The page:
Your COLA helps you maintain your current standard of living throughout retirement by ensuring that as the cost of goods and services increase, your LAGERS benefit can continue to purchase the same basket of goods, even as they continue to get more expensive.  Just keep in mind, the cost of living doesn’t always increase at a steady rate (sometimes it even goes down), and these fluctuations mean that your COLA will vary from year to year.  But no matter what, LAGERS retirees know that their benefit will always keep pace with inflation, enabling them to comfortably maintain their standard of living well into a twenty or thirty year retirement.

 

A Secure Retirement for Local Government Workers Brings Major Economic Payoff for Missouri

Did you know that every person living in Missouri benefits from the LAGERS system? How can that be, you might ask? While not every Missourian is actually drawing a benefit from LAGERS, the economic benefits produced by retirees spending their benefits, ripple throughout Missouri’s economy. This retiree spending produces major economic impact that affects each and every person living in our great state!

Here’s how: Each month, LAGERS pays out benefits to a retiree. These aren’t just any old benefits, mind you, these are benefits that were earned through often decades of public service; providing the necessary public services that keep our amazing local communities up and running every day. That retiree then takes that hard-earned benefit and SPENDS it! Approximately 91% of LAGERS retirees remain in Missouri, meaning a vast majority of LAGERS benefits are being spent right back into the local communities in which they were originally earned! In 2016 alone, that was to the tune of $244 million paid back into Missouri’s economy!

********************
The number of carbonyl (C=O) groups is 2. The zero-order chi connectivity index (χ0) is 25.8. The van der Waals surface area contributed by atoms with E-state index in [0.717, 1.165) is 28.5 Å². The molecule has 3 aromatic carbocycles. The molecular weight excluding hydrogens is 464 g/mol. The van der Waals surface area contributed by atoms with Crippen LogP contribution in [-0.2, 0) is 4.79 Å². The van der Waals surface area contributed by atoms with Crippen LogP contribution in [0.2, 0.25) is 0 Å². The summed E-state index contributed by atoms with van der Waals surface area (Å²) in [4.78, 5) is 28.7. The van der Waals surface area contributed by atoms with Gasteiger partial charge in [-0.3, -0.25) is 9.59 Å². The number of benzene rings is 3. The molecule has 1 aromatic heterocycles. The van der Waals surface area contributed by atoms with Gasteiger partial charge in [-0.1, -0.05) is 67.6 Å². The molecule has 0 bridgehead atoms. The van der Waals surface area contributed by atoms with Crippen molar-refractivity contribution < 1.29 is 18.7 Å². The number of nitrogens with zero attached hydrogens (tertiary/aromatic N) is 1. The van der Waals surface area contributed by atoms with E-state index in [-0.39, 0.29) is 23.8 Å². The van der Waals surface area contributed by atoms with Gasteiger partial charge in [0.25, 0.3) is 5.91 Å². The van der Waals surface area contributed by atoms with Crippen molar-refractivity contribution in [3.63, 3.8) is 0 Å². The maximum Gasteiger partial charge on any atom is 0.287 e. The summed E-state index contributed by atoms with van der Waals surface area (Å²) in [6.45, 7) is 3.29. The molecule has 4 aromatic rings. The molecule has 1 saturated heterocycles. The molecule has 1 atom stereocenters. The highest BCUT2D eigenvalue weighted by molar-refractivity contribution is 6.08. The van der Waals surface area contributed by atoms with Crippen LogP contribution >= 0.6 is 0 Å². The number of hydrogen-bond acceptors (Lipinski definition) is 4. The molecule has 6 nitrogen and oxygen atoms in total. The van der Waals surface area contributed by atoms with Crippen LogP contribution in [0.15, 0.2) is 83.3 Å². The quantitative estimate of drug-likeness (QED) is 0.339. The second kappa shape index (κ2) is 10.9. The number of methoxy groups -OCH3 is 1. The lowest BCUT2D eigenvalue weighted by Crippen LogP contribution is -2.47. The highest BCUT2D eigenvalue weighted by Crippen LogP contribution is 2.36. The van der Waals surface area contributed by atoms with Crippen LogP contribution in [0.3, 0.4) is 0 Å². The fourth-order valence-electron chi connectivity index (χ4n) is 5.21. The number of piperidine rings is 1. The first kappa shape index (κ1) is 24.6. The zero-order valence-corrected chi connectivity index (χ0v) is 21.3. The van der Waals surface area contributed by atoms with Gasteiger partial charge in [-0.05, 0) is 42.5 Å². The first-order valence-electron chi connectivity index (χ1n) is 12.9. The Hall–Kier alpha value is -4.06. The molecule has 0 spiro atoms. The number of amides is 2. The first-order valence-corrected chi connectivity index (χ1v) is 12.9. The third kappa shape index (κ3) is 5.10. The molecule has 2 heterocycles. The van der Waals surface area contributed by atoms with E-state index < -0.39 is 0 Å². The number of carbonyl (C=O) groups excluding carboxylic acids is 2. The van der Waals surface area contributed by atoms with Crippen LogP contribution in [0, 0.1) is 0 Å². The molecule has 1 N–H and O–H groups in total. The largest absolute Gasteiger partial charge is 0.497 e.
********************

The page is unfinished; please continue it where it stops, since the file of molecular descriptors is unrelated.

But the buck doesn’t stop there. Those retiree dollars keep on working, and the more retirees spend, the more local businesses can grow and further invest in their local economies. As local businesses boom, they hire more people, more businesses open their doors, all generating economic growth. In fact, according to the National Institute of Retirement Security, every $1 in state and local pension benefits paid in Missouri ultimately supported $1.41 in total economic output.

 

The impact of LAGERS’ retiree dollars is powerful and for many communities in Missouri can be an important economic lifeline. LAGERS is available to all local government units, big and small, in every corner of the state. The average LAGERS employer has fewer than 50 employees with many employing just 2 or 3.  LAGERS provides the economies of scale and financial expertise that smaller employers can’t often access on their own.  Furthermore, according to the Economic Policy Institute, high income families are 10 times more likely to have retirement saving than low income families. Having access to the LAGERS system helps ensure that all public servants regardless of where you live or how big your employer is have access to a secure retirement.  And having a secure retirement means a big economic payoff for your community in retirement.

 

Elizabeth Althoff
Communications Specialist

The Story of LAGERS

Check out this video about how LAGERS came to be.

Throughout the years, one thing has remained constant, the need for a secure retirement. When LAGERS was created the purpose was to provide a secure retirement for Missouri’s public servants. It’s is just as important today, as it was then.

At LAGERS, we believe in a secure retirement for all, and serve that vision by forwarding our founders’ mission of providing retirement security to local government workers in Missouri. Someday, as our vision says, we hope that everyone has access to a secure and dignified retirement.

LAGERS Lingo

I Speak Your Language Badge Translator Service